The presentation of love throughout Shakespeare’s Twelfth Night is as a concept that brings a lot of upset and hurt to the characters. As a romantic comedy, this plot is immediately juxtaposed with the genre as you would expect there to be a greater amount of joy and happiness in a comedy. Many of the characters consider love to be something which is imposed upon them; something that they do not wish to have to endure because of its inevitable heartbreak.
It is Orsino’s opening line, “If music be the food of love, play on” (Twelfth Night 1. 1. 1) that sets the tone of the play. However, it is a poor metaphor which does not accurately describe how love is procured throughout the play. It is suggestible that pain is the food of love as the characters all feel their suffering so acutely. Orsino seems to enjoy wallowing in his feelings and the pain he feels still represents Olivia and he seems content to ‘enjoy’ the pain in lieu of anything else.
Orsino is presented as being addicted to the power that love holds over him and as such, he wishes to overdose on it. It is as if the “appetite” which he refers to is an insatiable one, cured only by the touch of his desired. He later describes his reaction to first encountering Olivia and describes how his desires “like fell and cruel hounds” (Twelfth Night 1. 1. 21) pursue him. Orsino is unable to break free and the only way to escape is to give in to his desires: his lust for Olivia. Olivia is more direct in her attitude to love and describes it as a “plague”. (Twelfth Night 1. 5. 265) Orsino’s melodramatic pain is comical to the audience.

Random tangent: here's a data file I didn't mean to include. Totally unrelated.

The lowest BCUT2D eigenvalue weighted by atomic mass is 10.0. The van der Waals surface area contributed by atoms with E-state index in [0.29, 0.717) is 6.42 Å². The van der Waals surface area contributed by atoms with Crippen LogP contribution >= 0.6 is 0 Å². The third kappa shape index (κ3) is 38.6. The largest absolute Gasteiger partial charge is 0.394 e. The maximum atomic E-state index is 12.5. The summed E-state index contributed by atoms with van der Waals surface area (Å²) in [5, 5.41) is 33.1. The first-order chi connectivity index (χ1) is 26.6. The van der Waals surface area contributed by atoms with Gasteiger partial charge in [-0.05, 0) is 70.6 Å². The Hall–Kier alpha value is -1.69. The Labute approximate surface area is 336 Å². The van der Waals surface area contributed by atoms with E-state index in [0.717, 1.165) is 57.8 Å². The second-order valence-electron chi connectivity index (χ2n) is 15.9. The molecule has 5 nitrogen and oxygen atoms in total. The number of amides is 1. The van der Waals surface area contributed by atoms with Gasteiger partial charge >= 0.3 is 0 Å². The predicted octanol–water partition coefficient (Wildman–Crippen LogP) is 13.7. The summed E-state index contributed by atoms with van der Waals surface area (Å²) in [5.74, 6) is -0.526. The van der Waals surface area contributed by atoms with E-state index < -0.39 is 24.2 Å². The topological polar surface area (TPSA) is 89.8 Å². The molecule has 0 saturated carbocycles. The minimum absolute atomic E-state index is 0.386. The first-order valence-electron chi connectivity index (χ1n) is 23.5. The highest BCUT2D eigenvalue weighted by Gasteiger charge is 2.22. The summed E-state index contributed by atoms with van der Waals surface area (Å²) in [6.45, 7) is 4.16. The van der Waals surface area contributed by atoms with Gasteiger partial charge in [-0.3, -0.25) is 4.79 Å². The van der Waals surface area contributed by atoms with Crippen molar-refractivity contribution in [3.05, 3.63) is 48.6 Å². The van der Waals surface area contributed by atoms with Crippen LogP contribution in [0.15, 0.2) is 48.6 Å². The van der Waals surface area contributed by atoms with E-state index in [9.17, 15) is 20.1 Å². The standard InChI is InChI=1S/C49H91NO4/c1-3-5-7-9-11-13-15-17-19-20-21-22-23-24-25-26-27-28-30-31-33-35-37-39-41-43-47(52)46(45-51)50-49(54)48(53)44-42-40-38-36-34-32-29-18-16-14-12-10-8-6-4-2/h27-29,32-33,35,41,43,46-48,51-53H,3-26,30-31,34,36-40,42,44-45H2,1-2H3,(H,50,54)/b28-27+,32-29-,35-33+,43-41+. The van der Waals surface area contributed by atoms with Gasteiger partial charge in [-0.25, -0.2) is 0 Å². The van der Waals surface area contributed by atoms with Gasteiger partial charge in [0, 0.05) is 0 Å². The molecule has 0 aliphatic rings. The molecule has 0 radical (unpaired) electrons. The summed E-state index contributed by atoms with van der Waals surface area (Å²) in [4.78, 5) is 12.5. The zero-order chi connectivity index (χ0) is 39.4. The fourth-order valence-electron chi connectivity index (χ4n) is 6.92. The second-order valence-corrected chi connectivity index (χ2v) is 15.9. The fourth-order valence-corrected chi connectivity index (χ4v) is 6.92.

He is focused entirely on curing his pains by gaining Olivia’s love, although he seems to be enjoying his pain in an almost perverse way. It is not until Act 5, that Orsino visits Olivia to again declare his love. He declares: “Here comes the countess: now heaven walks on earth.” (Twelfth Night 5. 1. 95) After Olivia’s second rejection of him, Orsino’s behaviour turns around again which further demonstrates his unreliable and unpredictable nature. His behaviour becomes quite wild and erratic and he claims he will “sacrifice the lamb that I do love” (Twelfth Night 5. 1. 129) In doing this, he is saying that he will kill Viola, who is loved by Olivia or ‘Cesario’ who she has disguised herself as and who Olivia thinks she is married to. However, the audience are aware that Viola is actually a woman, masquerading as a man and are therefore aware of the pain Olivia will inevitably feel.
It is this paradox of the audience’s humour and the character’s pain which makes this play one Shakespeare’s most intriguing. It is clear that pain is the food of love, not music. Orsino thrives on the pain he feels as a replacement for the love he wishes to receive from Olivia. Pain is the bedfellow of love throughout the play and as such, it is the food of love: the driving force, the raison d’etre for the character’s behaviors and actions.